What the Numbers Mean

Pedigree Analysis:

      COI (Coefficient of Inbreeding): a probability-based estimate of the heterozygosity (the similarity of the two halves of the DNA inherited from each parent) calculated from the appearance of repeated ancestors in a pedigree. This is always expressed as a percentage and should be accompanied by the number of generations in the pedigree it has been calculated from, and low numbers indicate more heterozygosity and unrelated parents (under 6.5% means the parents are less related than first cousins), while high numbers indicate homozygosity and related parents (25%+ indicates the parents are at least as related as first-degree relatives, siblings, parent/child).
      Wycliffe Contribution: The percentage of the pedigree that traces back to the five founding poodles of the Canadian breeder Jean Lyle (Wycliffe) from the 50s. This breeder was very successful and her dogs were in high demand, and hence became influential the world over in poodle pedigrees. There is nothing wrong per se with these poodles and their descendants, but the vast majority today are in the region of 50% Wycliffe (the Wycliffe bottleneck) and this sort of imbalance in the gene pool is not the best outcome for the sustainability of the breed. Therefore, it is important to preserve low Wycliffe bloodlines and breed low Wycliffe poodles who descend more from bloodlines that are less represented today to help to adjust the balance and increase genetic diversity across the gene pool.
       OEA (Old English Apricot) contribution: the percentage of the pedigree that traces back to five apricot dogs from England, mainly via Vulcan Golden Light and his son Alpenden Golden Sand. As with the Wycliffe bottleneck, there was nothing wrong with these dogs and there is nothing wrong with their descendants. However many apricot poodles today are 50%+ OEA, so for people breeding apricots and reds this is something worth considering. The OEA bottleneck has nowhere near affected the breed as a whole as severely as the Wycliffe bottleneck, and it is generally only significant in apricot and red standard poodles.

Genoscoper's 'mydogdna':

This is a DNA test where the owner sends a mouth swab from their poodle to a laboratory for analysis and receives the results in an online format.

       'Genetic Diversity': This is a measure of heterosis (see IR) based on a large number of markers throughout the DNA. It's expressed as a percentage relative to all the dogs who have been tested, and can be compared to the average for the breed and for dogs as a whole on a graph on the results page. As the number of markers used is so large, unfortunately the data cannot be analysed with third party programmes.
       Genetic Relationships: This shows where a poodle fits in to the population of all the poodles analysed (you can interact with the graph to change it from standard poodles to all sizes of poodles, and compare poodles to other breeds from the curly water dog landrace such as Barbets and Lagotto Romagnolo). Families and related dogs tend to appear close together -- high Wycliffe poodles tend to appear as a dense cluster in the centre of the standard poodle graph. Poodles who appear away from the main cluster are likely to have underrepresented DNA. The breed is most sustainable if there is a large area covered with poodle markers and they are distributed as evenly as possible.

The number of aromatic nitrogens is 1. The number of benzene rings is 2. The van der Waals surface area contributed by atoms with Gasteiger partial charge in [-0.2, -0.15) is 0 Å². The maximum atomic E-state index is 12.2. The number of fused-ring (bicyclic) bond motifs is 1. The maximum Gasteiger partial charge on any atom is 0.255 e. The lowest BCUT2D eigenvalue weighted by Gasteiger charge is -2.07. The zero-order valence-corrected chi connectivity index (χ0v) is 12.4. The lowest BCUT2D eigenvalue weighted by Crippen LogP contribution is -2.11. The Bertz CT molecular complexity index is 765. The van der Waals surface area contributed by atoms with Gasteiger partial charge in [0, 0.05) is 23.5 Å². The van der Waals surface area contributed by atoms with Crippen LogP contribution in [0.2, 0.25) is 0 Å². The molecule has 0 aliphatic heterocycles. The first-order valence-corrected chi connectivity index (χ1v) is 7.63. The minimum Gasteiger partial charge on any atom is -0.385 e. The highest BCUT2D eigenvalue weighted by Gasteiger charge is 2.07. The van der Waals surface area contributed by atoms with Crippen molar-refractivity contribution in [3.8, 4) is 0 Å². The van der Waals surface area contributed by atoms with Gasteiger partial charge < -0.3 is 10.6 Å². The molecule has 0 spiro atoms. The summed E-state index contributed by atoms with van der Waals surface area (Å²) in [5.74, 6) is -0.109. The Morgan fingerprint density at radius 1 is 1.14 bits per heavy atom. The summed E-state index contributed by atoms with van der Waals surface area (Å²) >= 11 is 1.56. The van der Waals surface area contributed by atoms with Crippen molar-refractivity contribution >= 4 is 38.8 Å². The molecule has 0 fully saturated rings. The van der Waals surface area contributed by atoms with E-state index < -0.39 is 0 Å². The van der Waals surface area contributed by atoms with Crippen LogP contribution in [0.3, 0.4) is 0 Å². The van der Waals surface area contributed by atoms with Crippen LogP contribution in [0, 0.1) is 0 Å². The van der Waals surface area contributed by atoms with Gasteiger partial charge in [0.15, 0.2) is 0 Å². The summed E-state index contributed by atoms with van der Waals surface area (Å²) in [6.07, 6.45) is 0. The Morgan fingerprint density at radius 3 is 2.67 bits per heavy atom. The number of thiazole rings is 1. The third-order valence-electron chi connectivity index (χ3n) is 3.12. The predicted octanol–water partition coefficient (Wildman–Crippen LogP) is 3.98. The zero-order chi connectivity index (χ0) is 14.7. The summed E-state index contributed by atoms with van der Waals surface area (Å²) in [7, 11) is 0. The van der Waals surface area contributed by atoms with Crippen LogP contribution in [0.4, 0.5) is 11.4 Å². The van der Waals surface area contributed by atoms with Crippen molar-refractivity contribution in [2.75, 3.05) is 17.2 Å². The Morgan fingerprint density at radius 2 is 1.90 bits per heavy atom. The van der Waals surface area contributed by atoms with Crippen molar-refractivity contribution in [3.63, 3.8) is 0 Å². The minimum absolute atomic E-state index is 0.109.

VGL's genetic diversity test & SPD:

This is a DNA test where the owner sends a mouth swab from their poodle to a laboratory for analysis and receives the results as a list of 35 numbers on a PDF certificate. The numbers correspond to DNA markers sampled, and can be entered into third-party software such as SPD, available from the Poodle Health Registry website in exchange for a donation.

       IR (internal relatedness): This is an estimate of heterosis based on how many markers are the same on both 'halves' of the DNA the dog inherited from its parents. It is comparable to COI in pedigree analysis or what Genoscoper calls genetic diversity. Heterozygous dogs have negative IRs, and a dog that is completely homozygous (all markers the same) for each marker the test samples will have an IR of +1.
       OI (outlier index): This is a calculation comparing the markers in an individual dog to those of the population as a whole. Each marker can either be common in the breed or uncommon. If all the markers in a poodle are common, it will have an OI of zero. Dogs of other unrelated breeds with different genetic compositions will tend to have OIs in excess of 1 when compared to poodles. A larger proportion of uncommon markers translates to a higher OI. These numbers do not remain static over time, as if dogs or bloodlines are bred widely and the offspring tested and added to the database, the incidence of all the markers they happen to have increases, and any markers not represented will decrease.

SPD and Genoscoper both allow breeders to perform mating calculations from the results of tested males and females to predict the most likely outcome for the puppies. SPD also allows users to perform 12- and 15-generation COI calculations from pedigrees.